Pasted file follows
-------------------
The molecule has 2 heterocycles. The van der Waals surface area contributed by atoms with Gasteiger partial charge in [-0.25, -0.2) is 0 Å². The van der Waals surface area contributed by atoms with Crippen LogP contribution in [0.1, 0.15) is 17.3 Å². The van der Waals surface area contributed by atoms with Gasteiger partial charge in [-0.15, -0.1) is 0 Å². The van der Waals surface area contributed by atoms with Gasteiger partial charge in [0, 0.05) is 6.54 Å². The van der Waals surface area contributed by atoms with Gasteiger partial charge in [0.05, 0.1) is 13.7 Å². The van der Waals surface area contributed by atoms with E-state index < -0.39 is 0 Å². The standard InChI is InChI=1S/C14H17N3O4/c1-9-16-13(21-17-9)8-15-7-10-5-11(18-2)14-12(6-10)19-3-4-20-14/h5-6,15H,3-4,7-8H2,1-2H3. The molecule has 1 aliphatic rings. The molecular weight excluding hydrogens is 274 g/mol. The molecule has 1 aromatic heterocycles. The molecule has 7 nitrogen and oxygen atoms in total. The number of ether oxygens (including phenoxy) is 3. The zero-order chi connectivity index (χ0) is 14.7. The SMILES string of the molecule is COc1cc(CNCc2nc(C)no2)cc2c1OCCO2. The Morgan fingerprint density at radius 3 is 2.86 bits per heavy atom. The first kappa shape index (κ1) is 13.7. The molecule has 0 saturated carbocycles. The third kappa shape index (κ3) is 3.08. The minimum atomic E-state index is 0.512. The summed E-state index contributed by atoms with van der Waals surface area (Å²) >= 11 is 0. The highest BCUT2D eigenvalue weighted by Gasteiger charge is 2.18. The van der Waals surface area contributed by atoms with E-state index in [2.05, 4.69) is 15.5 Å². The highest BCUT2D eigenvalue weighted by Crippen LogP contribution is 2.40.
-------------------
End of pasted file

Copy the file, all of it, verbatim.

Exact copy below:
The molecule has 2 heterocycles. The van der Waals surface area contributed by atoms with Gasteiger partial charge in [-0.25, -0.2) is 0 Å². The van der Waals surface area contributed by atoms with Crippen LogP contribution in [0.1, 0.15) is 17.3 Å². The van der Waals surface area contributed by atoms with Gasteiger partial charge in [-0.15, -0.1) is 0 Å². The van der Waals surface area contributed by atoms with Gasteiger partial charge in [0, 0.05) is 6.54 Å². The van der Waals surface area contributed by atoms with Gasteiger partial charge in [0.05, 0.1) is 13.7 Å². The van der Waals surface area contributed by atoms with E-state index < -0.39 is 0 Å². The standard InChI is InChI=1S/C14H17N3O4/c1-9-16-13(21-17-9)8-15-7-10-5-11(18-2)14-12(6-10)19-3-4-20-14/h5-6,15H,3-4,7-8H2,1-2H3. The molecule has 1 aliphatic rings. The molecular weight excluding hydrogens is 274 g/mol. The molecule has 1 aromatic heterocycles. The molecule has 7 nitrogen and oxygen atoms in total. The number of ether oxygens (including phenoxy) is 3. The zero-order chi connectivity index (χ0) is 14.7. The SMILES string of the molecule is COc1cc(CNCc2nc(C)no2)cc2c1OCCO2. The Morgan fingerprint density at radius 3 is 2.86 bits per heavy atom. The first kappa shape index (κ1) is 13.7. The molecule has 0 saturated carbocycles. The third kappa shape index (κ3) is 3.08. The minimum atomic E-state index is 0.512. The summed E-state index contributed by atoms with van der Waals surface area (Å²) >= 11 is 0. The highest BCUT2D eigenvalue weighted by Gasteiger charge is 2.18. The van der Waals surface area contributed by atoms with E-state index in [2.05, 4.69) is 15.5 Å². The highest BCUT2D eigenvalue weighted by Crippen LogP contribution is 2.40.